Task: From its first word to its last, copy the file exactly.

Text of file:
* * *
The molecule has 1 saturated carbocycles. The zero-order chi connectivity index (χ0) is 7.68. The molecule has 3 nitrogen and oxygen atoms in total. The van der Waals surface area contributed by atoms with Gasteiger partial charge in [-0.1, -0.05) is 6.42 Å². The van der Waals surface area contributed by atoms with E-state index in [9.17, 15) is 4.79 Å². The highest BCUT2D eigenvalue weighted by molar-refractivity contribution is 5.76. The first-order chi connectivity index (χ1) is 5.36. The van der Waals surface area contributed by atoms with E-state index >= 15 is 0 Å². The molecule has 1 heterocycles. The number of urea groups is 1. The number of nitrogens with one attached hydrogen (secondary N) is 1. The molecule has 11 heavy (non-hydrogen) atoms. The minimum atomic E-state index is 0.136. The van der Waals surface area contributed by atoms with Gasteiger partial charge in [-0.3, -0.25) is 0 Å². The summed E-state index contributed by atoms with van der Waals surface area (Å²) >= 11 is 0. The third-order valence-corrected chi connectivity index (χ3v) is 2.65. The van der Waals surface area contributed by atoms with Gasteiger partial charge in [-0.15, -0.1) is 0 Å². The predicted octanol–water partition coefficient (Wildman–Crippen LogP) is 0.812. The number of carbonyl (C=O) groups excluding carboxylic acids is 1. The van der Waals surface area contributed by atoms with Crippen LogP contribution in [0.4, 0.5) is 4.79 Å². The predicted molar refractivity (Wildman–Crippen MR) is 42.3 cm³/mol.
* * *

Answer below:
The molecule has 1 saturated carbocycles. The zero-order chi connectivity index (χ0) is 7.68. The molecule has 3 nitrogen and oxygen atoms in total. The van der Waals surface area contributed by atoms with Gasteiger partial charge in [-0.1, -0.05) is 6.42 Å². The van der Waals surface area contributed by atoms with E-state index in [9.17, 15) is 4.79 Å². The highest BCUT2D eigenvalue weighted by molar-refractivity contribution is 5.76. The first-order chi connectivity index (χ1) is 5.36. The van der Waals surface area contributed by atoms with E-state index >= 15 is 0 Å². The molecule has 1 heterocycles. The number of urea groups is 1. The number of nitrogens with one attached hydrogen (secondary N) is 1. The molecule has 11 heavy (non-hydrogen) atoms. The minimum atomic E-state index is 0.136. The van der Waals surface area contributed by atoms with Gasteiger partial charge in [-0.3, -0.25) is 0 Å². The summed E-state index contributed by atoms with van der Waals surface area (Å²) >= 11 is 0. The third-order valence-corrected chi connectivity index (χ3v) is 2.65. The van der Waals surface area contributed by atoms with Gasteiger partial charge in [-0.15, -0.1) is 0 Å². The predicted octanol–water partition coefficient (Wildman–Crippen LogP) is 0.812. The number of carbonyl (C=O) groups excluding carboxylic acids is 1. The van der Waals surface area contributed by atoms with Crippen LogP contribution in [0.4, 0.5) is 4.79 Å². The predicted molar refractivity (Wildman–Crippen MR) is 42.3 cm³/mol.